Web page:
I argue that high marginal tax of 90% is a crucial way that would curb all those market failures and also improve income distribution. Curb is operative word here, not remove it or correct it fully.

    Previously i explained few times how high marginal taxes remove incentives for search for excessive gains. Almost al of those market failures come from searching for massive incomes. Some of it comes from reaching for fame and some for survival of some firms. But majority of described market failures is incentivised trough pursuit for huge incomes.

    With capital gains and bonuses treated as regular income and taxed at 90% all this pursuit for massive incomes by owners and managers would be removed from the system.
    It wasn’t for nothing that the largest increase in human prosperity happened under 90% MTR and that increased wages caused inflation and stagflation under HMTR. It wasn’t for nothing that drop in HMTR was followed by wage increase decopuling from productivity increase.
    First JFK reduced HMTR from 91% to 75% in 1963. Decoupling of wages from productivity started around 1967. Owners and managers already felt the ability to raise their incomes taking it from workers.

    90% tax or HMTR works in removing incentives for managers and owners to give themselves everlager parts of profits, thus leaving it more for wages and investments. Outragous incomes of managers moves firms to operate under credits instead of their earnings leaving them vulnerable in crisis. Bankers bonuses showed how looting their own firms bankrupted those firms due to leverage/doing operating expenses on debt.

    90% MTR is not crucial for public finances but for curbing incentives for looting their own firms and other employees by managers and owners.
    Would bankers go for toxic assets if there was no monetary reward for it?
    Would managers go for reducing workers wages (in real terms) if they would not benefit from it?
    Would managers switch to temp workers if they would get no more bonuses?

    But most importantly, would there be so much money in political campaigns and media available for bribes if there was HMTR?

  8. @Sam B
    What is bad about it? Is the purpose of R&D only for large firms or should R&D be used to help all of the society? Should it not be available to all if it is funded by all (government spending)?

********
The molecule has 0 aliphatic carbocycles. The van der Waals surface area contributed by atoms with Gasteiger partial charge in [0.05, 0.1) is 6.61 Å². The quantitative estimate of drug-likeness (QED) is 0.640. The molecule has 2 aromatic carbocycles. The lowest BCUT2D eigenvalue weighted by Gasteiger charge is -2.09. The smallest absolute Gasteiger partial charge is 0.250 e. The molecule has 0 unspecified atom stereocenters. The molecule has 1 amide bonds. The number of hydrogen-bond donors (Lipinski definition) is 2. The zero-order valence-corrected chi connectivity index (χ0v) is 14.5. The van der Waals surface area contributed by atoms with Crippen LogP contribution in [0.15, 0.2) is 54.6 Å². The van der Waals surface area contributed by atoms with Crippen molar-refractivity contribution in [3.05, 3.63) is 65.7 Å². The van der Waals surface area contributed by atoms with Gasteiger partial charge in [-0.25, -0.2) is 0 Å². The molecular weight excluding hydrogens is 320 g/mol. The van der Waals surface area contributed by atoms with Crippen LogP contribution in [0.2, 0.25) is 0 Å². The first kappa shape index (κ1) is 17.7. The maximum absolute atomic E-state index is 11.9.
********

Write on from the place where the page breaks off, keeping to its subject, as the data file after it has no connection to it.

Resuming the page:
9. JQ, in a sense I admire your frontal attack on “Economics in One Lesson” in “Economics in Two Lessons” by using the notion of ‘opportunity cost’, about which the proponents of Economics in One Lesson should know – eg Friedrich von Wieser.

    In another sense, Economics in Two Lessons may be seen as perpetuating the flawed methodology of extrapolating from an agent’s (micro) reasoning to ‘the economy’ (ie the system). Please correct me if I am wrong in asserting that:

    a) In the incomplete market case the notion of opportunity cost is no longer defined even for 1 non-marketable thing of interest to humans unless there is only 1 individual in ‘the economy’.

    b) The notion of ‘social opportunity cost’ is again well defined if and only if there is unanimous agreement in an economy with many agents on what this cost is or the economy has only 1 agent.

    c) With reference to derrider derider at #4 above, the approach encourages to edit out any new theoretical knowledge gained since around 1900.

    Still, perhaps your Economics in Two Lessons is the way to go to have an impact on these anachronistic teachers and practitioners of economics. Only time will tell.

  10. Based on my observations of my partners job as an editor, books are past it. This needs to be subscription based reference site that you can update as you see fit.